The plague is spreading across the planet, and we’re safe and sound at home. Going out to cinema, concerts, exhibitions isn’t what matters anymore and is even quite unsafe for health. It’s all about ourselves that matters now and its importance only increases.
Therefore, today I’m going to review one of the rare types of good closed-back headphones: Kennerton Gjallarhorn JM Edition.
All images are clickable to enlarge.
If you aren’t familiar with Kennerton yet, I recommend reading this interview first.
A simple thing people often don’t like about open-back headphones is that they’re open-back. If you’re listening to the music, then everyone in the same room (or even in the same apartment) with you is listening to that music. The Gjallarhorn, however, aren’t like that. Moreover, these aren’t just good closed-back headphones, but unique headphones, since this model has horn earcups, as well as speakers with graphene membranes.
Let me remind you that the horn design is used in acoustics to increase sound pressure and dynamics, and also to reduce the speaker’s requirements for amplification power. And while in ‘full-sized’ acoustic systems, there are horns used from the very moment of such systems invention (in good old gramophones, for example), this technology is almost never used in headphones.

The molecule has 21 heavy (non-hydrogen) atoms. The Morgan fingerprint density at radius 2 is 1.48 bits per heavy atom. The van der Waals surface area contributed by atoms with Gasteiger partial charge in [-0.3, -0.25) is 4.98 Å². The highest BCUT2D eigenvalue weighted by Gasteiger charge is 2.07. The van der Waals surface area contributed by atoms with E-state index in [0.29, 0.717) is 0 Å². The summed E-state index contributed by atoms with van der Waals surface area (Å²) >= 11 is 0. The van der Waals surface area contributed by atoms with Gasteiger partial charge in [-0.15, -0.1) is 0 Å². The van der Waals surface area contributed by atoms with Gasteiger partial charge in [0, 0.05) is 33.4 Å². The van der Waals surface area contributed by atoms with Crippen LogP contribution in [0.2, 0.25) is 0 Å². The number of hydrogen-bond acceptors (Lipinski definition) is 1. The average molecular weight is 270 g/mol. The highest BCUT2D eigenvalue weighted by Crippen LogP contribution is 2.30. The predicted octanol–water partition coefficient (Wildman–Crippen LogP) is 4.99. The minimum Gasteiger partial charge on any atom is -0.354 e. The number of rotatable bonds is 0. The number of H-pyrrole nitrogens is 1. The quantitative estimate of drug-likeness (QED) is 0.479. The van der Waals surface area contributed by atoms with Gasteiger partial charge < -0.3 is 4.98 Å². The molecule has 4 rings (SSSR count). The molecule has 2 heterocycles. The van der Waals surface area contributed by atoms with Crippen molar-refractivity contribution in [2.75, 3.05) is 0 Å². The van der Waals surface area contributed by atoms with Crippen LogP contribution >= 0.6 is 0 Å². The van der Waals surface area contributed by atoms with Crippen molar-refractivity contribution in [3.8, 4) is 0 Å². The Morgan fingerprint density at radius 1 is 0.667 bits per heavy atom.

After the release, one of the head-fi.org users — John Massaria — modified his headphones. He glued felt circles to the inner surface of the horn, and also completely covered one bass port on each of the earcups. Just go and read about it yourselves here. John liked the result, so he contacted the manufacturer and told them about the discovery. Kennerton, in their turn, reproduced the experiment, appreciated the result and decided to release this modified version of Gjallarhorn with the JM Edition prefix (hereinafter — Gjallarhorn JME).
Here’s what the insides of the Gjallarhorn JM Edition earcup look like:
The modification affected the sound indeed, and I’m going to talk about it below. Kind of spoiler for you: it affected, and quite radically.
Design and build
I usually don’t review the design and the aesthetic, since it’s basically not about the review subject, but about the reviewer’s likings and their personal preferences. Here, however, I feel like changing the usual strategy: from my point of view, the Gjallarhorn JME are the most beautiful and aesthetically engineered Kennerton headphones.
The wooden lacquered earcups are ennobled with leather inserts, and a metal plate with the ‘Kennerton Audio Equipment’ engraving on the edge is placed in the center of the outside part of each earpiece. In the center, there’s a stylized ‘Kennerton’ inscription and the bat-like company’s logo. On the sides of each earcup, there are 2 bass port holes cushioned with thick felt.
As in other 2020 Kennerton models, everything is neat and precisely fitted together. Manufacturing culture — check. In terms of design related solutions, the Gjallarhorn JME are somewhere around Wodan: a soft self-adjusting headband, a metal frame that provides exactly the required pressure against your head, thin wooden earcups with leather earpads.